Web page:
Autism spectrum disorders (ASD) are neurodevelopmental disorders characterized by varying degrees of dysfunctional communication and social interactions, repetitive and stereotypic behaviors, as well as learning and sensory deficits. Despite the impressive rise in the prevalence of autism during the last two decades, there are few if any clues for its pathogenesis, early detection or treatment. Increasing evidence indicates high brain expression of pro-inflammatory cytokines and the presence of circulating antibodies against brain proteins. A number of papers, mostly based on parental reporting on their children’s health problems, suggest that ASD children may present with “allergic-like” problems in the absence of elevated serum IgE and chronic urticaria. These findings suggest non-allergic mast cell activation, probably in response to environmental and stress triggers that could contribute to inflammation. In utero inflammation can lead to preterm labor and has itself been strongly associated with adverse neurodevelopmental outcomes. Premature babies have about four times higher risk of developing ASD and are also more vulnerable to infections, while delayed development of their gut-blood-brain barriers makes exposure to potential neurotoxins likely. Perinatal mast cell activation by infectious, stress-related, environmental or allergic triggers can lead to release of pro-inflammatory and neurotoxic molecules, thus contributing to brain inflammation and ASD pathogenesis, at least in a subgroup of ASD patients. This article is part of a Special Issue entitled: Mast cells in inflammation.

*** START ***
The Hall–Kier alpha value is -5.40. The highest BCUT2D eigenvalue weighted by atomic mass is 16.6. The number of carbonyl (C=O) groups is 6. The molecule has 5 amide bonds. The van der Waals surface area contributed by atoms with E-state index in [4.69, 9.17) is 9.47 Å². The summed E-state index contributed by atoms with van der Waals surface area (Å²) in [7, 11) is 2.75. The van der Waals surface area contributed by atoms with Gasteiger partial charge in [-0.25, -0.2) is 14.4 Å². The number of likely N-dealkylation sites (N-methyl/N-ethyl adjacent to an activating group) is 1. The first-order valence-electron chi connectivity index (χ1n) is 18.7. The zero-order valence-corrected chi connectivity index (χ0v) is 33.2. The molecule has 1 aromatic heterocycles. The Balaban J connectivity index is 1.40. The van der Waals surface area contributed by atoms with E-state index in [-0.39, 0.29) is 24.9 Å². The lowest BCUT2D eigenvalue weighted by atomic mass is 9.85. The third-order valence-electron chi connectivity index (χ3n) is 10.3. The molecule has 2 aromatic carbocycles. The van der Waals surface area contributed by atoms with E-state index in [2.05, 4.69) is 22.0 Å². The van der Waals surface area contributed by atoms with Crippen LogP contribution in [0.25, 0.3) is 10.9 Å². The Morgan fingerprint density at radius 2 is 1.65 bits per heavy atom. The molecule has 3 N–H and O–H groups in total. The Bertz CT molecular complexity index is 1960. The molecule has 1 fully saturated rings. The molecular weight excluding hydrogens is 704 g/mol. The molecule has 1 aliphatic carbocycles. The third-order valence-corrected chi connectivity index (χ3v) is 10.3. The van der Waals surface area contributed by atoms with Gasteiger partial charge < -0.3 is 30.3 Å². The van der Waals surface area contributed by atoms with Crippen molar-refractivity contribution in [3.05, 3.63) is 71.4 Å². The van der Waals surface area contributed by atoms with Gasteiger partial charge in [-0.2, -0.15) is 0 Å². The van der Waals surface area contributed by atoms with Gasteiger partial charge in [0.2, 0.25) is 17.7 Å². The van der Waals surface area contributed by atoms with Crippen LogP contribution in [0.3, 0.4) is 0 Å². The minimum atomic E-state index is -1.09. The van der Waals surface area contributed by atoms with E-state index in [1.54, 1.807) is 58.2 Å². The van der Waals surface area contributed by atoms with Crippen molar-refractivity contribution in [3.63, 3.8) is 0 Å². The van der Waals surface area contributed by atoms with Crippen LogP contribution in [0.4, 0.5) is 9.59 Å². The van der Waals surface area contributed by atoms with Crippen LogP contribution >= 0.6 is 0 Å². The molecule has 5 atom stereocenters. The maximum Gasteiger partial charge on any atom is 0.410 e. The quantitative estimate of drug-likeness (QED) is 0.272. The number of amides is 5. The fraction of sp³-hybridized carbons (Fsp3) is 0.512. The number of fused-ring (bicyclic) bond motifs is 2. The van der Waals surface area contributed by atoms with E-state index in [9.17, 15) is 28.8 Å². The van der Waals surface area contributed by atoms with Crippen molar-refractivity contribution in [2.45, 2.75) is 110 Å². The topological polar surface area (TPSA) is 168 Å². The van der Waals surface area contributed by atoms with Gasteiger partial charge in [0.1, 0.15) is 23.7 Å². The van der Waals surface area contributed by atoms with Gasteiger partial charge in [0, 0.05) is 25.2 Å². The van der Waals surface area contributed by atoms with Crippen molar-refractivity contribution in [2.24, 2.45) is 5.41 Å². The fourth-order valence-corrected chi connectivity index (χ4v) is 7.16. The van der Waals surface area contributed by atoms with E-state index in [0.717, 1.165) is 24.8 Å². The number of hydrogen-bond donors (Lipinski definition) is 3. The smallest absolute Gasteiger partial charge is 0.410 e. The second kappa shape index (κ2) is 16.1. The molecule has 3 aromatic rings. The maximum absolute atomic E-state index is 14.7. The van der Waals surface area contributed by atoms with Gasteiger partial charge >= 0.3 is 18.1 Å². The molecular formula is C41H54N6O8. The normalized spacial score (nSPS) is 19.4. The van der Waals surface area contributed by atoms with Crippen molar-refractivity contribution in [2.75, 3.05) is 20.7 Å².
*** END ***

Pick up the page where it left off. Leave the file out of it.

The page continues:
Listening to the stories in the video presented below certainly rings a few bells (alarm?) when I think of the symptomatology – anaphylaxis . lesions , itchiness when hot and faint feeling in sun … our son does not appear to have the pain , wind , diahrrea and other bowel problems that some mastocytosis sufferers